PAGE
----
Directly commanded by the will of Yahweh, history henceforth functions as a series of events, with each event becoming irrevocable and irreversible. History is not only discarded, but also fought against. Pierre Chaunu, a contemporary French historian, observes that “the rejection of history is a temptation of those civilizations that have emerged out of Judeo-Christianity. “(32) In a similar tone, Michel Maffesoli writes that totalitarianism occurs in those countries that are hostile to history, and he adds: “We enter now into the reign of finality propitious to political eschatology whose outcome is Christianity and its profane forms, liberalism and Marxism.”(33)
The foregoing observations might need some comments. If one accepts the idea of the end of history, as proposed by monotheists, Marxists, and liberals, to what extent, then, can the entire historical suffering be explained? How is it possible, from liberal and Marxist points of view, to “redeem” past oppressions, collective sufferings, deportations, and humiliations that have filled up history? Suffice it to say that this enigma only underscores the difficulty regarding the concept of distributive justice in the egalitarian secular city. If a truly egalitarian society miraculously emerges, it will be, inevitably, a society of the elect-of those who, as Eliade noted, managed to escape the pressure of history by simply being born at a right time, at a right place, and in a right country. Paul Tillich noted, some time ago, that such equality would result in immense historical inequality, since it would exclude those who, during their life time, lived in unequal society, or-if one can borrow Arthur Koestler’s words-who perished with a  shrug of eternity.” (34) These quotes from Koestler and Eliade illustrate the difficulties of modern salutary ideologies that try to “arrest” time and create a secular paradise. Would it not be better in times of great crisis to borrow the pagan notion of cyclical history? This seems to be the case with some East European peoples who, in times of crisis or catastrophes, frequently resort to popular folklore and myths that help them, in an almost cathartic manner, better to cope with their predicament. Locchi writes:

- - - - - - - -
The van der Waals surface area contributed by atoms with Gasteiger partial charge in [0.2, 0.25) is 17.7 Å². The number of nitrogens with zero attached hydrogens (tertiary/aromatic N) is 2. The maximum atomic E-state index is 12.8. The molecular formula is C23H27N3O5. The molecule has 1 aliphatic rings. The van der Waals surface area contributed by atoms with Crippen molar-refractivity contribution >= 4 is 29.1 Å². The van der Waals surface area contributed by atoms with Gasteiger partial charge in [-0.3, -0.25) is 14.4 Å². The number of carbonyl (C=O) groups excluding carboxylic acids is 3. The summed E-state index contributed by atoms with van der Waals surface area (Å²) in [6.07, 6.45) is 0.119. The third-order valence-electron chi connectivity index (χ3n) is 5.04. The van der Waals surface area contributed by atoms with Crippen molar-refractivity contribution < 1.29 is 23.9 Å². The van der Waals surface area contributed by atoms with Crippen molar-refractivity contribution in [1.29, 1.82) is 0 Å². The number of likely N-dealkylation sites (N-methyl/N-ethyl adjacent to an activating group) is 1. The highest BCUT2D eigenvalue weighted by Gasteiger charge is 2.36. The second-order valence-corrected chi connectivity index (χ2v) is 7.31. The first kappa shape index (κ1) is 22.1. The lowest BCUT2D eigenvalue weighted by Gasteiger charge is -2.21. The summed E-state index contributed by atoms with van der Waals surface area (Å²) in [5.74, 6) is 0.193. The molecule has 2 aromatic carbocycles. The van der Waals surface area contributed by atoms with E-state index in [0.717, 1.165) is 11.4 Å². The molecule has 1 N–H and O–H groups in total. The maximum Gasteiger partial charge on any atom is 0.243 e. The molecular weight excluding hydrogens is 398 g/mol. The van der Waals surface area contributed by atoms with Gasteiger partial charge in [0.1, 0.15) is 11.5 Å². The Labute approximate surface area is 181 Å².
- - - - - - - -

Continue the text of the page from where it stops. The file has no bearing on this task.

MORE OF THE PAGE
“The new beginning of history is feasible. There is no such thing as historical truth. If historical truth truly existed then there would be no history. Historical truth must time and again be obtained; it must always be translated into action. And this is exactly-for us-the meaning of history.”(35)
We might conclude that for Christians it is Christ who defines the value of a human being, for a Jew it is Judaism that gauges someone’s “choseness,” and for Marx it is not the quality of man that defines the class, but rather the quality of the class that defines man. One thus becomes “elect” by virtue of his affiliation to his class or his religious belief.
Pagans or Monotheists: Who is More Tolerant?